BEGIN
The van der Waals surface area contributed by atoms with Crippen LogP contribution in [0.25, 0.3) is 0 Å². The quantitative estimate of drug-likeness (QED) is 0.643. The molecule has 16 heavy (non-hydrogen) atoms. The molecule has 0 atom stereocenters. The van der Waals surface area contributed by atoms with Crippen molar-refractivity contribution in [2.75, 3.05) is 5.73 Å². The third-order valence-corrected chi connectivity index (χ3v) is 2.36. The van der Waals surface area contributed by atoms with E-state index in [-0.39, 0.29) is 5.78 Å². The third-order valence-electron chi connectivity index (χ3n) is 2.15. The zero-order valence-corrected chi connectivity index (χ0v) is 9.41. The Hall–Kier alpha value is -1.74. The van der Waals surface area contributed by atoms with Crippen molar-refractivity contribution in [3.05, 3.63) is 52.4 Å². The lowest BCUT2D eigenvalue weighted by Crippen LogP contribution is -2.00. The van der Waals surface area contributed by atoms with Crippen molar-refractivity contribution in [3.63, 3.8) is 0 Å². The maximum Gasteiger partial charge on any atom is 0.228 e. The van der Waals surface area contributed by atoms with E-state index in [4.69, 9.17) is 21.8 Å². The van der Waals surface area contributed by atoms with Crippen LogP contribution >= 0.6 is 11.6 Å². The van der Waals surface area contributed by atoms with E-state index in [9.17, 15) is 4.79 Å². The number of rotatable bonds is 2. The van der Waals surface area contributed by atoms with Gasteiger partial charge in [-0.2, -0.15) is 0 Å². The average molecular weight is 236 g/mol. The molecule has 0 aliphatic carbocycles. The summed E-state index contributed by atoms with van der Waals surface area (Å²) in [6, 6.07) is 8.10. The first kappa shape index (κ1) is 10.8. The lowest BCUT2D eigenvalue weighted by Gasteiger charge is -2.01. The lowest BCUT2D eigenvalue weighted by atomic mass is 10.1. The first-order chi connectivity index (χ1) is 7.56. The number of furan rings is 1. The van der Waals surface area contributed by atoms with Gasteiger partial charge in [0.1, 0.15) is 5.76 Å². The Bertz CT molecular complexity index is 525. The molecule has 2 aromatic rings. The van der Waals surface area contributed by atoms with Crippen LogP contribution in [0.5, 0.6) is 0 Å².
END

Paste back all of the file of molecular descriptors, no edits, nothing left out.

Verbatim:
The van der Waals surface area contributed by atoms with Crippen LogP contribution in [0.25, 0.3) is 0 Å². The quantitative estimate of drug-likeness (QED) is 0.643. The molecule has 16 heavy (non-hydrogen) atoms. The molecule has 0 atom stereocenters. The van der Waals surface area contributed by atoms with Crippen molar-refractivity contribution in [2.75, 3.05) is 5.73 Å². The third-order valence-corrected chi connectivity index (χ3v) is 2.36. The van der Waals surface area contributed by atoms with E-state index in [-0.39, 0.29) is 5.78 Å². The third-order valence-electron chi connectivity index (χ3n) is 2.15. The zero-order valence-corrected chi connectivity index (χ0v) is 9.41. The Hall–Kier alpha value is -1.74. The van der Waals surface area contributed by atoms with Crippen molar-refractivity contribution in [3.05, 3.63) is 52.4 Å². The lowest BCUT2D eigenvalue weighted by Crippen LogP contribution is -2.00. The van der Waals surface area contributed by atoms with Crippen molar-refractivity contribution in [3.63, 3.8) is 0 Å². The maximum Gasteiger partial charge on any atom is 0.228 e. The van der Waals surface area contributed by atoms with E-state index in [4.69, 9.17) is 21.8 Å². The van der Waals surface area contributed by atoms with Crippen LogP contribution >= 0.6 is 11.6 Å². The van der Waals surface area contributed by atoms with E-state index in [9.17, 15) is 4.79 Å². The number of rotatable bonds is 2. The van der Waals surface area contributed by atoms with Gasteiger partial charge in [-0.2, -0.15) is 0 Å². The average molecular weight is 236 g/mol. The molecule has 0 aliphatic carbocycles. The summed E-state index contributed by atoms with van der Waals surface area (Å²) in [6, 6.07) is 8.10. The first kappa shape index (κ1) is 10.8. The lowest BCUT2D eigenvalue weighted by Gasteiger charge is -2.01. The lowest BCUT2D eigenvalue weighted by atomic mass is 10.1. The first-order chi connectivity index (χ1) is 7.56. The number of furan rings is 1. The van der Waals surface area contributed by atoms with Gasteiger partial charge in [0.1, 0.15) is 5.76 Å². The Bertz CT molecular complexity index is 525. The molecule has 2 aromatic rings. The van der Waals surface area contributed by atoms with Crippen LogP contribution in [0.5, 0.6) is 0 Å².